As we enter the third month of 2022 amid swirling uncertainty in many aspects of professional and personal life, legal practitioners must keep a keen eye on how developments across the economic, health and political landscape, along with the unpredictable and evolving situation in Eastern Europe, will impact clients, industries and practices. There are several key trends and developments to navigate for securities class actions — and the broader class action and legal space. Below are several insights to help prepare for what's next.
The performance of the market, if good, can keep an influx of litigation at bay — but a drop-off could open the door to a new wave of filings. Here, the uncertain future of special purpose acquisitin companies — aka “SPACs” — may take a leading role.
The pandemic's start and wind down led to a boon for companies specializing in products and services either compatible with or created for the "new normal," including COVID-19 testing and treatment products. This reaction to both the remote lifestyle and health concerns resulting from the pandemic set the table for increased securities class action litigation, including challenges to company statements about consumer demand for pandemic-related products, as well as questions around the accuracy of testing and treatment products. ¬-Yet there was a decline in filings, with a strong market as the most significant contributor.
When the markets are performing well, it can mask potential issues for investors. As we enter precarious times on the global stage, we have seen market declines. If the market continues its downward turn, there could be a substantial uptick in the number and scope of securities class actions as investors' optimism fades. And, they take a closer look at the health of the companies they have invested in. For example, SPACs have been the hottest investment vehicle during the pandemic but could soon be cooling off.
SPACs on alert
SPACs exploded during the pandemic for myriad factors — their attractiveness anchored by their ability to go public significantly faster than a traditional IPO, after which the SPAC would acquire a target company making that company automatically public (a "de-SPAC"). SPACs became part of the financial lexicon quickly, and investors took notice.
However, with so many SPACs created in such a short time, the process from inception to investment to de-SPAC could get messy — not to mention attracting additional SEC scrutiny. Many SPAC-related cases began after a SPAC announced a merger but before transactions were completed. Given the SPAC boom, uncertainties about the investment vehicle itself and the success rate in the de-SPAC process, these companies might have unforeseen issues at hand, which could lead to a new era of SPAC filings. As even more SPACs emerge, companies announce mergers and take actions to go public, the scrutiny will also increase — along with the potential for more litigation.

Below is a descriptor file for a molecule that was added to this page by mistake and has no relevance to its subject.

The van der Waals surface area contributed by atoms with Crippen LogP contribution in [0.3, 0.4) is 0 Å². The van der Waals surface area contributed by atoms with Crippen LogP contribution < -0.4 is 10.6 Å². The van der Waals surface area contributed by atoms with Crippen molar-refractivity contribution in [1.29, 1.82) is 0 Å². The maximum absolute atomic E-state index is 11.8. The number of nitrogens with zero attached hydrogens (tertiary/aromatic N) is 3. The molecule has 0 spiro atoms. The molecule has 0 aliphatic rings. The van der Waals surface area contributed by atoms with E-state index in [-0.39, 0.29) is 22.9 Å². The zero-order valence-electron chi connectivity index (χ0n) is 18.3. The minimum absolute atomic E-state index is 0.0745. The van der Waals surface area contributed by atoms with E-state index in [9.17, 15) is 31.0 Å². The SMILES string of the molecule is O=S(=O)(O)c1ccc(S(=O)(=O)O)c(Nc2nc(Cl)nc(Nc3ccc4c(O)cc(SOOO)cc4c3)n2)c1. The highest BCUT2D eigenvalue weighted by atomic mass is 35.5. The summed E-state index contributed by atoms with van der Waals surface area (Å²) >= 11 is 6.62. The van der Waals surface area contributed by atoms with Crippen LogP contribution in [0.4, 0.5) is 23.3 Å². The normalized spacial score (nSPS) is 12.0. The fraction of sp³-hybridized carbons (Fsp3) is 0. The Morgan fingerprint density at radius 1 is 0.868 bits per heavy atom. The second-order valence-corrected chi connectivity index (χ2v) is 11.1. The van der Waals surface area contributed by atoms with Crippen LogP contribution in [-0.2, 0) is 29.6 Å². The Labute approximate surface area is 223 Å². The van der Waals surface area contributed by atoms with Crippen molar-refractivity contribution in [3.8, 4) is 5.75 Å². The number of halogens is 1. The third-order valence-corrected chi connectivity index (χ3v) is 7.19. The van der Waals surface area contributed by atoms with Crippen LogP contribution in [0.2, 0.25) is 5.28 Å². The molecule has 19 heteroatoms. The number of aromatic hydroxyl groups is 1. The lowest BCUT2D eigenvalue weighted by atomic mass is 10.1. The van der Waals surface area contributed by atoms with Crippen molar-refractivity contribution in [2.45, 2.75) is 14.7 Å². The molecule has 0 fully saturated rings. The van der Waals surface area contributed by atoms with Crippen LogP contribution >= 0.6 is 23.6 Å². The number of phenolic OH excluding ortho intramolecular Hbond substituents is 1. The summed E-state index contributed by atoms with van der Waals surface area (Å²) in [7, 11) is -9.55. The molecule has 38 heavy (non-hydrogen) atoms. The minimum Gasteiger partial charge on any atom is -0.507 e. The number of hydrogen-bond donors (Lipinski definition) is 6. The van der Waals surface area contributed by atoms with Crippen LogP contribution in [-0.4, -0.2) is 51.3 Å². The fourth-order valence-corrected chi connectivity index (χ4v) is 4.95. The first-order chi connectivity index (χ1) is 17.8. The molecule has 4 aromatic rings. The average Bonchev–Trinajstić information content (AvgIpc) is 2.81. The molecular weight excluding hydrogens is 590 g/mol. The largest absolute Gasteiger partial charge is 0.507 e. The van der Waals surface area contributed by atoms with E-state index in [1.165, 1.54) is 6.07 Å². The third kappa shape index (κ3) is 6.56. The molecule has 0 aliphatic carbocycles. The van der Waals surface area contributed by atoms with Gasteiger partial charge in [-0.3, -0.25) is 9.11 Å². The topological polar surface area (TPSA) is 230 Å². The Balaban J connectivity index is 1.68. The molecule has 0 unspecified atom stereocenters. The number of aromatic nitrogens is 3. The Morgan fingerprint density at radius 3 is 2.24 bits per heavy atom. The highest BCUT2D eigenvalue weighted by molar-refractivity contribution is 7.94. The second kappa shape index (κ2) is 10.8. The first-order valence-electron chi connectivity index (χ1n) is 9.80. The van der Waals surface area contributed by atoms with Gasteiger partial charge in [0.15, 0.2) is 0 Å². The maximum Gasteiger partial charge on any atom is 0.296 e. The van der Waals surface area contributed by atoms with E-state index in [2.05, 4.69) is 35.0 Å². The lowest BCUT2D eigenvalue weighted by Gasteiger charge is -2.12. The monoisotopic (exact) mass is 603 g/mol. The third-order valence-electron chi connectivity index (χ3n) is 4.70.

A balanced approach to hearings
After the pandemic changed U.S. daily life in early 2020, the remote working environment caused the legal process to change dramatically as well — speaking with clients, colleagues and judges via video conferencing was a stark change and one that we had no choice but to adjust to, troubleshooting along the way until it started to feel normal. Some courthouses have reopened; others continue handling most hearings with restricted in-person access (for now).
Even as more and more states open up, there are benefits to using remote tactics and virtual hearings in some situations — the ideal hybrid approach—including lower costs and increased productivity. In many status hearings or unopposed proceedings, often there is no need to travel to be in person at a court since doing these virtually is sufficient. No matter what, you're still missing the human connection, which is vital for other aspects of a case — when it's more important to be in court in person to utilize the communication aspects that are only possible when looking at someone directly — particularly in front of the judiciary.
Breaking through the backlog
Another lingering pandemic impact is the ongoing case backlogs in courts across the country, with criminal and other time-sensitive civil litigation taking priority over many class action cases. It's a complicated issue to solve, and the courts are working as fast as possible. Still, they do not have experience dealing with this type of situation.
However, challenges spur innovation, and the legal industry is making adjustments and improvements to help clear the docket. For example, the Eastern District of New York will send settlement approvals to a magistrate judge. This approach is promising — even with the need for hearings and class members' rights to be heard in those situations (as outlined in Rule 23). It can make the process efficient for all stakeholders.